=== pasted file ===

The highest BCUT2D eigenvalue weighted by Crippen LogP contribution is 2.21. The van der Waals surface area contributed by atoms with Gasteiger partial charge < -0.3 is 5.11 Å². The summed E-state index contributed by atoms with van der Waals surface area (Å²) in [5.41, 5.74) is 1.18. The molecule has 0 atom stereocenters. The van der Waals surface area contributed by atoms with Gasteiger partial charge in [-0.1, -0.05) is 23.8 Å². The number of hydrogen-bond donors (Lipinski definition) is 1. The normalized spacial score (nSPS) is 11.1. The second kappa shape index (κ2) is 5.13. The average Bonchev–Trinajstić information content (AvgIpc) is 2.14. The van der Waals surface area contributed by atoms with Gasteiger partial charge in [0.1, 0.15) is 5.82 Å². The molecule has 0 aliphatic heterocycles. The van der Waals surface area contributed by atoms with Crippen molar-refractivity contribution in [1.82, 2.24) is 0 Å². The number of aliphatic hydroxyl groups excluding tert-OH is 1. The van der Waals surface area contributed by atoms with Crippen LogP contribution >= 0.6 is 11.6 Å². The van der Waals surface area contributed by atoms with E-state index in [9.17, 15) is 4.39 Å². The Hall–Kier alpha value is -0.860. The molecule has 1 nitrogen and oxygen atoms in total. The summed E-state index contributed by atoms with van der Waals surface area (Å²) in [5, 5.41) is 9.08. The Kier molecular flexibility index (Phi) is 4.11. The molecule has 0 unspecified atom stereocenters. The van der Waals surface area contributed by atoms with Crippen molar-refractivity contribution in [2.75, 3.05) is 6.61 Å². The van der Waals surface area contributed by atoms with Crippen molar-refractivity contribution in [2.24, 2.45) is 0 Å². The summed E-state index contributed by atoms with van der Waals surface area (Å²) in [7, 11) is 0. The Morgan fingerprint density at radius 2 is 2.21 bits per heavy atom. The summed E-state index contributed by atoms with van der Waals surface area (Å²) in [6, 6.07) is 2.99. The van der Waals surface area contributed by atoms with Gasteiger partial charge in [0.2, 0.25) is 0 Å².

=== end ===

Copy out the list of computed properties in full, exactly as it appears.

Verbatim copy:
The highest BCUT2D eigenvalue weighted by Crippen LogP contribution is 2.21. The van der Waals surface area contributed by atoms with Gasteiger partial charge < -0.3 is 5.11 Å². The summed E-state index contributed by atoms with van der Waals surface area (Å²) in [5.41, 5.74) is 1.18. The molecule has 0 atom stereocenters. The van der Waals surface area contributed by atoms with Gasteiger partial charge in [-0.1, -0.05) is 23.8 Å². The number of hydrogen-bond donors (Lipinski definition) is 1. The normalized spacial score (nSPS) is 11.1. The second kappa shape index (κ2) is 5.13. The average Bonchev–Trinajstić information content (AvgIpc) is 2.14. The van der Waals surface area contributed by atoms with Gasteiger partial charge in [0.1, 0.15) is 5.82 Å². The molecule has 0 aliphatic heterocycles. The van der Waals surface area contributed by atoms with Crippen molar-refractivity contribution in [1.82, 2.24) is 0 Å². The number of aliphatic hydroxyl groups excluding tert-OH is 1. The van der Waals surface area contributed by atoms with Crippen LogP contribution >= 0.6 is 11.6 Å². The van der Waals surface area contributed by atoms with E-state index in [9.17, 15) is 4.39 Å². The Hall–Kier alpha value is -0.860. The molecule has 1 nitrogen and oxygen atoms in total. The summed E-state index contributed by atoms with van der Waals surface area (Å²) in [5, 5.41) is 9.08. The Kier molecular flexibility index (Phi) is 4.11. The molecule has 0 unspecified atom stereocenters. The van der Waals surface area contributed by atoms with Crippen molar-refractivity contribution in [2.75, 3.05) is 6.61 Å². The van der Waals surface area contributed by atoms with Crippen molar-refractivity contribution in [2.24, 2.45) is 0 Å². The summed E-state index contributed by atoms with van der Waals surface area (Å²) in [7, 11) is 0. The Morgan fingerprint density at radius 2 is 2.21 bits per heavy atom. The summed E-state index contributed by atoms with van der Waals surface area (Å²) in [6, 6.07) is 2.99. The van der Waals surface area contributed by atoms with Gasteiger partial charge in [0.2, 0.25) is 0 Å².